such wicked persons stood now by the dead man, who had been
brought to the church to be buried. Their evil intentions were
to throw the poor dead body outside the church door, and not
leave him to rest in his coffin.

'Why do you do this?' asked John, when he saw what they
were going to do; 'it is very wicked. Leave him to rest in
peace, in Christ's name.'

'Nonsense,' replied the two dreadful men. 'He has cheated
us; he owed us money which he could not pay, and now he is
dead we shall not get a penny; so we mean to have our revenge,
and let him lie like a dog outside the church door.'

'I have only fifty dollars,' said John, 'it is all I
possess in the world, but I will give it to you if you will
promise me faithfully to leave the dead man in peace. I shall
be able to get on without the money; I have strong and healthy
limbs, and God will always help me.'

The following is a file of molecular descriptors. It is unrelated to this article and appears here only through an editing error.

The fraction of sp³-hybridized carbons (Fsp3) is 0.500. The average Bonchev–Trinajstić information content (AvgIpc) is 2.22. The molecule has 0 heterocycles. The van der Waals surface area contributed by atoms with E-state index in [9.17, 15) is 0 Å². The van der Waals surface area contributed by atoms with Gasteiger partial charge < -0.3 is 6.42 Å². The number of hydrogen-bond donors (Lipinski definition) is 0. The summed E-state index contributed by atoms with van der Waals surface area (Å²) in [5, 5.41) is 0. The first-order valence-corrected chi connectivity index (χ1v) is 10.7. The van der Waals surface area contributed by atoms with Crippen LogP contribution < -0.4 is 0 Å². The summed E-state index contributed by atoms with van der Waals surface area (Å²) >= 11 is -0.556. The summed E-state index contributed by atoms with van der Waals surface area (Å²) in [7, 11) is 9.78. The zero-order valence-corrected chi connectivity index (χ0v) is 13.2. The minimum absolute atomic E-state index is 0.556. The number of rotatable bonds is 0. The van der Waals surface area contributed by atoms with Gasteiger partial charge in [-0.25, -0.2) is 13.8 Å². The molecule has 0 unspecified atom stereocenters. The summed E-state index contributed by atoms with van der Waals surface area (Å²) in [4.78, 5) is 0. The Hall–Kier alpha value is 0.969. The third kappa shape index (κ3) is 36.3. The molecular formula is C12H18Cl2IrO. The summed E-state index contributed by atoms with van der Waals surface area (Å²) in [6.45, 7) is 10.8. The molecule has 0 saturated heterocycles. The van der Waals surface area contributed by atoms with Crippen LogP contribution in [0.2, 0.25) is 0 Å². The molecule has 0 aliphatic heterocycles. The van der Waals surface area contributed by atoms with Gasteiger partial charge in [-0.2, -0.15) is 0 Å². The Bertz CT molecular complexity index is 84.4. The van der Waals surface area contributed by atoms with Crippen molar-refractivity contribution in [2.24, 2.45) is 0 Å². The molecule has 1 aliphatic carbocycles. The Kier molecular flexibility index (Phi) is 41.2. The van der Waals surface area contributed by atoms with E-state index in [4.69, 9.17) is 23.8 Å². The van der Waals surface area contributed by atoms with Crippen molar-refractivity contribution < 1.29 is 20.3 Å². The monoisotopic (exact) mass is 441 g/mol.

'Why, of course,' said the horrid men, 'if you will pay
his debt we will both promise not to touch him. You may depend
upon that;' and then they took the money he offered them,
laughed at him for his good nature, and went their way.

Then he laid the dead body back in the coffin, folded the
hands, and took leave of it; and went away contentedly through
the great forest. All around him he could see the prettiest
little elves dancing in the moonlight, which shone through the
trees. They were not disturbed by his appearance, for they
knew he was good and harmless among men. They are wicked
people only who can never obtain a glimpse of fairies. Some of